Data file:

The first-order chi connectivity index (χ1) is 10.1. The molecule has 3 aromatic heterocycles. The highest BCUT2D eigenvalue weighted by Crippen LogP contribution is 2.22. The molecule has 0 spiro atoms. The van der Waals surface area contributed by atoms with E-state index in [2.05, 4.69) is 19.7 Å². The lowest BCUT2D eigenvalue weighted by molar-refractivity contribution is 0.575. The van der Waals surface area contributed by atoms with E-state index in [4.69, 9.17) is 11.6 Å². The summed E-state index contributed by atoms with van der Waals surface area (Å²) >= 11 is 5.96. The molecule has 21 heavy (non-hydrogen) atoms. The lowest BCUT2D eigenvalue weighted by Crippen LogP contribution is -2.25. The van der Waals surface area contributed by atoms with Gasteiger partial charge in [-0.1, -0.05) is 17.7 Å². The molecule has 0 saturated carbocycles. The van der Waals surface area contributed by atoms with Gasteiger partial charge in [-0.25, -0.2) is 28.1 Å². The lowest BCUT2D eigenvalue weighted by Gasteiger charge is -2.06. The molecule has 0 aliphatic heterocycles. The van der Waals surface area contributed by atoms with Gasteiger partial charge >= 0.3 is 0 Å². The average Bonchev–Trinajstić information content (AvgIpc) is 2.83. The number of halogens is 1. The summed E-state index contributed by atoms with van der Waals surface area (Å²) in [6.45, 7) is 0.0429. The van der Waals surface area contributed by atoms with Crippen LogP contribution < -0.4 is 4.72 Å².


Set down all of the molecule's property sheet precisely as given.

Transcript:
The first-order chi connectivity index (χ1) is 10.1. The molecule has 3 aromatic heterocycles. The highest BCUT2D eigenvalue weighted by Crippen LogP contribution is 2.22. The molecule has 0 spiro atoms. The van der Waals surface area contributed by atoms with E-state index in [2.05, 4.69) is 19.7 Å². The lowest BCUT2D eigenvalue weighted by molar-refractivity contribution is 0.575. The van der Waals surface area contributed by atoms with E-state index in [4.69, 9.17) is 11.6 Å². The summed E-state index contributed by atoms with van der Waals surface area (Å²) >= 11 is 5.96. The molecule has 21 heavy (non-hydrogen) atoms. The lowest BCUT2D eigenvalue weighted by Crippen LogP contribution is -2.25. The van der Waals surface area contributed by atoms with Gasteiger partial charge in [-0.1, -0.05) is 17.7 Å². The molecule has 0 saturated carbocycles. The van der Waals surface area contributed by atoms with Gasteiger partial charge in [-0.25, -0.2) is 28.1 Å². The lowest BCUT2D eigenvalue weighted by Gasteiger charge is -2.06. The molecule has 0 aliphatic heterocycles. The van der Waals surface area contributed by atoms with Gasteiger partial charge >= 0.3 is 0 Å². The average Bonchev–Trinajstić information content (AvgIpc) is 2.83. The number of halogens is 1. The summed E-state index contributed by atoms with van der Waals surface area (Å²) in [6.45, 7) is 0.0429. The van der Waals surface area contributed by atoms with Crippen LogP contribution < -0.4 is 4.72 Å².